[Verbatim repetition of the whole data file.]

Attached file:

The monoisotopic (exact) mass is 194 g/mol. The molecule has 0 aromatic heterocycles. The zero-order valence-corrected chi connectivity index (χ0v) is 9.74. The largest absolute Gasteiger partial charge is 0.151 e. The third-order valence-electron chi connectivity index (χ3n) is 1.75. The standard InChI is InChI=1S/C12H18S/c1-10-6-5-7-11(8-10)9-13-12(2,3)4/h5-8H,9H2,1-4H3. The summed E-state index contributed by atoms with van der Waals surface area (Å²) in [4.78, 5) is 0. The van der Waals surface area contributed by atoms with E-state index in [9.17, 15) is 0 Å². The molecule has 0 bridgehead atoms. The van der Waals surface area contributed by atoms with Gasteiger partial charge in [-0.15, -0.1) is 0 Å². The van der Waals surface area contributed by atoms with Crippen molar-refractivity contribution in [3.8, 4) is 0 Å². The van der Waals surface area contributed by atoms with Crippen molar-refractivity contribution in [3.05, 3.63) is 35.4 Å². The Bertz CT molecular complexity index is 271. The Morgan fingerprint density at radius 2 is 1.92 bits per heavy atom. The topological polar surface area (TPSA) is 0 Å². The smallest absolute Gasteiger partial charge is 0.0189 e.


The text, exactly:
The monoisotopic (exact) mass is 194 g/mol. The molecule has 0 aromatic heterocycles. The zero-order valence-corrected chi connectivity index (χ0v) is 9.74. The largest absolute Gasteiger partial charge is 0.151 e. The third-order valence-electron chi connectivity index (χ3n) is 1.75. The standard InChI is InChI=1S/C12H18S/c1-10-6-5-7-11(8-10)9-13-12(2,3)4/h5-8H,9H2,1-4H3. The summed E-state index contributed by atoms with van der Waals surface area (Å²) in [4.78, 5) is 0. The van der Waals surface area contributed by atoms with E-state index in [9.17, 15) is 0 Å². The molecule has 0 bridgehead atoms. The van der Waals surface area contributed by atoms with Gasteiger partial charge in [-0.15, -0.1) is 0 Å². The van der Waals surface area contributed by atoms with Crippen molar-refractivity contribution in [3.8, 4) is 0 Å². The van der Waals surface area contributed by atoms with Crippen molar-refractivity contribution in [3.05, 3.63) is 35.4 Å². The Bertz CT molecular complexity index is 271. The Morgan fingerprint density at radius 2 is 1.92 bits per heavy atom. The topological polar surface area (TPSA) is 0 Å². The smallest absolute Gasteiger partial charge is 0.0189 e.